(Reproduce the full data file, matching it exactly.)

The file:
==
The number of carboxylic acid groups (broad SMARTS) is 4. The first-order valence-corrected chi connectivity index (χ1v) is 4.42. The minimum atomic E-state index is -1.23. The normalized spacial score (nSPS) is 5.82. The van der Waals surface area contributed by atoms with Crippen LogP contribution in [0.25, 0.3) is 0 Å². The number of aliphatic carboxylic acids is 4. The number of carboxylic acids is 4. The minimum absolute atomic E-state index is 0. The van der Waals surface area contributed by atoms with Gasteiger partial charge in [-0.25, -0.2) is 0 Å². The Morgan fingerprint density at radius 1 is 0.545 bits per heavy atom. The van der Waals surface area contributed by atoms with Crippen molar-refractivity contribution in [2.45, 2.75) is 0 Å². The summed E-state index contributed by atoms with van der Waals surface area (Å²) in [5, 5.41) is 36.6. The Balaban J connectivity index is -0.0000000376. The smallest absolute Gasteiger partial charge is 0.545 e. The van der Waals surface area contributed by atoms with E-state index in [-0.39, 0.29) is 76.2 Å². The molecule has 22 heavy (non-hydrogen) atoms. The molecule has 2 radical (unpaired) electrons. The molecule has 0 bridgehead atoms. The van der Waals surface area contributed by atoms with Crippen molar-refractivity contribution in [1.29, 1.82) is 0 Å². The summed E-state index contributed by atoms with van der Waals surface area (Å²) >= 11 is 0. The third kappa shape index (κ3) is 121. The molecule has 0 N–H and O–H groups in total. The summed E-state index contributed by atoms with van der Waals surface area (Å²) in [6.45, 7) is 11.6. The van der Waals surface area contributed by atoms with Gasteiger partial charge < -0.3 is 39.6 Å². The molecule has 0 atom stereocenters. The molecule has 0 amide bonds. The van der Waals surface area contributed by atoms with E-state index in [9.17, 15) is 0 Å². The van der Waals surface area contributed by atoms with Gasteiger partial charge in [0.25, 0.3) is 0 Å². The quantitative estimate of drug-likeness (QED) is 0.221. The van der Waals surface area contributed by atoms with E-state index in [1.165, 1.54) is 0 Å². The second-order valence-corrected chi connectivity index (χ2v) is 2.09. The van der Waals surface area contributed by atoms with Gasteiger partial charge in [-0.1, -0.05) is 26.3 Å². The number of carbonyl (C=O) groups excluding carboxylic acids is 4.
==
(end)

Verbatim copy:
The number of carboxylic acid groups (broad SMARTS) is 4. The first-order valence-corrected chi connectivity index (χ1v) is 4.42. The minimum atomic E-state index is -1.23. The normalized spacial score (nSPS) is 5.82. The van der Waals surface area contributed by atoms with Crippen LogP contribution in [0.25, 0.3) is 0 Å². The number of aliphatic carboxylic acids is 4. The number of carboxylic acids is 4. The minimum absolute atomic E-state index is 0. The van der Waals surface area contributed by atoms with Gasteiger partial charge in [-0.25, -0.2) is 0 Å². The Morgan fingerprint density at radius 1 is 0.545 bits per heavy atom. The van der Waals surface area contributed by atoms with Crippen molar-refractivity contribution in [2.45, 2.75) is 0 Å². The summed E-state index contributed by atoms with van der Waals surface area (Å²) in [5, 5.41) is 36.6. The Balaban J connectivity index is -0.0000000376. The smallest absolute Gasteiger partial charge is 0.545 e. The van der Waals surface area contributed by atoms with E-state index in [-0.39, 0.29) is 76.2 Å². The molecule has 22 heavy (non-hydrogen) atoms. The molecule has 2 radical (unpaired) electrons. The molecule has 0 bridgehead atoms. The van der Waals surface area contributed by atoms with Crippen molar-refractivity contribution in [1.29, 1.82) is 0 Å². The summed E-state index contributed by atoms with van der Waals surface area (Å²) >= 11 is 0. The third kappa shape index (κ3) is 121. The molecule has 0 N–H and O–H groups in total. The summed E-state index contributed by atoms with van der Waals surface area (Å²) in [6.45, 7) is 11.6. The van der Waals surface area contributed by atoms with Gasteiger partial charge < -0.3 is 39.6 Å². The molecule has 0 atom stereocenters. The molecule has 0 amide bonds. The van der Waals surface area contributed by atoms with E-state index in [9.17, 15) is 0 Å². The van der Waals surface area contributed by atoms with Gasteiger partial charge in [0.25, 0.3) is 0 Å². The quantitative estimate of drug-likeness (QED) is 0.221. The van der Waals surface area contributed by atoms with E-state index in [1.165, 1.54) is 0 Å². The second-order valence-corrected chi connectivity index (χ2v) is 2.09. The van der Waals surface area contributed by atoms with Gasteiger partial charge in [-0.1, -0.05) is 26.3 Å². The number of carbonyl (C=O) groups excluding carboxylic acids is 4.